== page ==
Thoughts on the uniform

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by Rob Reardon, Captain –

I love The Salvation Army uniform. I don’t care if people presume that I’m an airline pilot when walking through an airport, or if I’m mistaken for a bellhop at a hotel. Plain and simply, the uniform is an outward sign to society that I’m SAVED by the blood of Jesus Christ and I’m available to whomever is in need physically, emotionally or spiritually. Along the same line of thought, wearing the uniform in a privilege. Not a privilege similar to “club” membership or preferential treatment, but a privilege to be used by God to minister to all of humanity.

When I wear my uniform, I’m making a statement that carries with it simultaneous messages of integrity, commitment and accessibility. If any of those areas are lacking, then the uniform simply becomes a costume of sorts. The wearer is playing “dress-up” and is not standing by the message conveyed by the garment. 2 Timothy is clear in 2:3-5: “Join with me in suffering, like a good soldier of Christ Jesus. No one serving as a soldier gets involved in civilian affairs; rather, they try to please their commanding officer. Similarly, anyone who competes as an athlete does not receive the victor’s crown except by competing according to the rules.” The Salvation Army has for its own good and the good of others certain rules and expectations for those wearing the uniform. If those rules aren’t lived and followed, then it’s simple—take the uniform off.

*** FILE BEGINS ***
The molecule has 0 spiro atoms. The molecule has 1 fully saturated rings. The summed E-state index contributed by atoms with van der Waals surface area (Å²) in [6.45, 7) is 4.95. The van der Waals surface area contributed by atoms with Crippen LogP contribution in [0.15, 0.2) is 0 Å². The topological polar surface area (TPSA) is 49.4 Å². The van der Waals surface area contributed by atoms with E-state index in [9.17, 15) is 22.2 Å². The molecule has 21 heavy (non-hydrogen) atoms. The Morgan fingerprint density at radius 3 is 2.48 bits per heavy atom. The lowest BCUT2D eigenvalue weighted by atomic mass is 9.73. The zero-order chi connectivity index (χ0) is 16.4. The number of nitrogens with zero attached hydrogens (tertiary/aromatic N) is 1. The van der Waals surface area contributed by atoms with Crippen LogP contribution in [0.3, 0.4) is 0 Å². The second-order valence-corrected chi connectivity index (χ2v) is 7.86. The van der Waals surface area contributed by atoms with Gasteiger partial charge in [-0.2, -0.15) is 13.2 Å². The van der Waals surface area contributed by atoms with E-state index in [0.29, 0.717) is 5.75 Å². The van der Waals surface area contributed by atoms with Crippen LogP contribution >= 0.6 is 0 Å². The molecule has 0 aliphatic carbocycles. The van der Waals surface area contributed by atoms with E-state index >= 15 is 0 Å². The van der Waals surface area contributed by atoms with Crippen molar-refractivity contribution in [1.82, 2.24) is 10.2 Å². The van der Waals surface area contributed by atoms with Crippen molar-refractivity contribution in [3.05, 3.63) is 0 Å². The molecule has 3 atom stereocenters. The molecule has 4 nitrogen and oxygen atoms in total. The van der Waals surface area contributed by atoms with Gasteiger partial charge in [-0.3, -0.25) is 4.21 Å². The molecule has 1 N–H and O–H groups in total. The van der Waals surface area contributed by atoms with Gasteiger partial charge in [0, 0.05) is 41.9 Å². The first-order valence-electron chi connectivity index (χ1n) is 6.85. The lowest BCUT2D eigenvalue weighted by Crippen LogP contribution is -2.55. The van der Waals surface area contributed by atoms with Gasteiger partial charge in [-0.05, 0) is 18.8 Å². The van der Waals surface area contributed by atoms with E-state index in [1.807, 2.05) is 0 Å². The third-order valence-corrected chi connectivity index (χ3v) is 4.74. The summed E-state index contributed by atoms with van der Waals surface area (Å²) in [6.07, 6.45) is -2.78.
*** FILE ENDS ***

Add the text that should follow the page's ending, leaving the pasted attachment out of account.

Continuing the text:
A friend of mine once said, “If I worked at Wendy’s I wouldn’t sell you Taco Bell!” The same is true as soldiers of The Salvation Army. If you call yourself a Salvationist and you wear the uniform, don’t try to sell me anything else! Any other doctrine or theology or any other belief or standard. If the soldier wearing the uniform isn’t following the rules of not only The Salvation Army, but of what the Bible clearly sets out as godly living, then step aside until you’re ready to do so!

Now there will be those who will say that rules are to be lived by, yes, but grace ought to reign supreme. I agree, but not to the detriment of the Christian witness and integrity of Biblical standards. Just before that passage above from 2 Timothy 2, we read that we are to “be strong in the grace that is in Christ Jesus” (2 Timothy 2:1). Grace is free flowing, but it also has its expectations doesn’t it? This is covered in Romans 6:1-2: “What shall we say, then? Shall we go on sinning so that grace may increase? By no means! We died to sin; how can we live in it any longer?” Grace doesn’t give us license to live lives peppered with sin, but it provides the means to overcome sin and live lives of holiness and integrity.

This is what the uniform represents. It is not just another Sunday suit. It is not a “costume” by which we dress-up when necessary to feed the poor. It is a cloak of holiness and a means by which we can communicate to this dying world that there is hope in Christ. Wear it well!

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